Olympia HS, Olympia SD, Olympia, WA
Brennan is a self-trained programmer who founded a local high school programming club, as none was available. He created a major portion of the new TechYES site: the GenYES site, which provides infrastructure for turning a classroom of students into a schoolwide IT support team. The code base for TechYES.org adds up to over 59,000 lines of code, over half of which were written by Brennan. “I see life as a set of problems,” he says. “This may seem like a pessimistic view of the world, but I prefer to interpret it as a reflection of my interest in finding solutions.”
Kentridge HS, Kent SD, Kent, WA
Tracy is a member of the Student Technology Educational Partnerships program in Kent SD. As part of a Microsoft camp, she created Date Savior, an app to solve a real-world problem: saving people from terrible dates. She also received a perfect score on her AP Calculus exam. “Every acquisition of knowledge begins with a bit of curiosity,” she says, “and I’ve always been curious. Ever since I was a child, I wanted to know the how and the why: Why do things work? How does that apparatus accomplish its task? My curiosity naturally extended to computers, for it was so foreign and fascinating to me how a machine could be so intelligent.”
Westview HS, Beaverton SD, Beaverton, OR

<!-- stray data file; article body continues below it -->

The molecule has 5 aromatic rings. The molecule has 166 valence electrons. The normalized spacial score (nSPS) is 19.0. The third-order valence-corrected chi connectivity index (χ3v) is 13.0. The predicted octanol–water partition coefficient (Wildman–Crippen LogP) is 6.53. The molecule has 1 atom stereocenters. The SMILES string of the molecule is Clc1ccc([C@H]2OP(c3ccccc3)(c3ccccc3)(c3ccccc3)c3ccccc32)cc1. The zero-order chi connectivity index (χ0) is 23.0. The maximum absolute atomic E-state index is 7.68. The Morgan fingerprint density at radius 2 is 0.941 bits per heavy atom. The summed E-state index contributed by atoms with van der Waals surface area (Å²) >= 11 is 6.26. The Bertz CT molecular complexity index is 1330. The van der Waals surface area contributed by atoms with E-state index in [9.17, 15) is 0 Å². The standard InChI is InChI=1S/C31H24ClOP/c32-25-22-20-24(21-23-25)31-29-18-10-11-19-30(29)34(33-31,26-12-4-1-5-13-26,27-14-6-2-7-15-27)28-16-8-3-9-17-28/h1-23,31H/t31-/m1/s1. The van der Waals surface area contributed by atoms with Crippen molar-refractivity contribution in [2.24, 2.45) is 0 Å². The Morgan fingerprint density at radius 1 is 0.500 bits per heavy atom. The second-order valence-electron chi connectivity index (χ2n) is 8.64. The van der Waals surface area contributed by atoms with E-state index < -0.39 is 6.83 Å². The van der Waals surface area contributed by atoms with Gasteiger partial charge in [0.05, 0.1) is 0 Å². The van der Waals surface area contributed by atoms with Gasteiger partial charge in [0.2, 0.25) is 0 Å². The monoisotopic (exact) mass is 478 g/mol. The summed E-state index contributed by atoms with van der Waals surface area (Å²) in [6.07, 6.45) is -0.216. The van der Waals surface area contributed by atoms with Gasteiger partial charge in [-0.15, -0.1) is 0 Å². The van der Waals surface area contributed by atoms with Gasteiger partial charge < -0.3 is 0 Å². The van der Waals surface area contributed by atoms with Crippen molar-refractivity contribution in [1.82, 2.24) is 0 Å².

Vincent has participated in three university-level research projects: At a Research Experience for Undergraduates (REU) at Lewis & Clark College, he helped work on Orego, an artificial intelligence program designed to play the game of Go. Over a summer he did bioinformatics research at the Oregon National Primate Center, where he applied his knowledge of stochastic algorithms to a problem in computational biology. In the same cutting-edge spirit, his current research in quantum computing is driven by both a theoretical interest and a desire to revolutionize computing as we know it. While the familiar classical computing technology of today is lagging behind Moore’s law, quantum computing promises exponentially faster speeds. Thus, he is working to build an APL and C-based simulation of a quantum computer, and researching quantum combinatorial optimization and quantum graphs with Professor Bryant York at Portland State University. “I am also fascinated by the role of algorithms in the application of technology,” he says. “My extensive experience with discrete mathematics paved the way for my studies of numerous algorithms textbooks, including the so-called ‘bible,’ ‘Introduction to Algorithms’ by CLRS. Beginning in 11th grade, I have participated in the USA Computing Olympiad, an algorithms-oriented programming contest… In a similar problem-solving vein, I enjoy doing Project Euler problems in my free time to hone my coding skills as well as my algorithmic intuition.”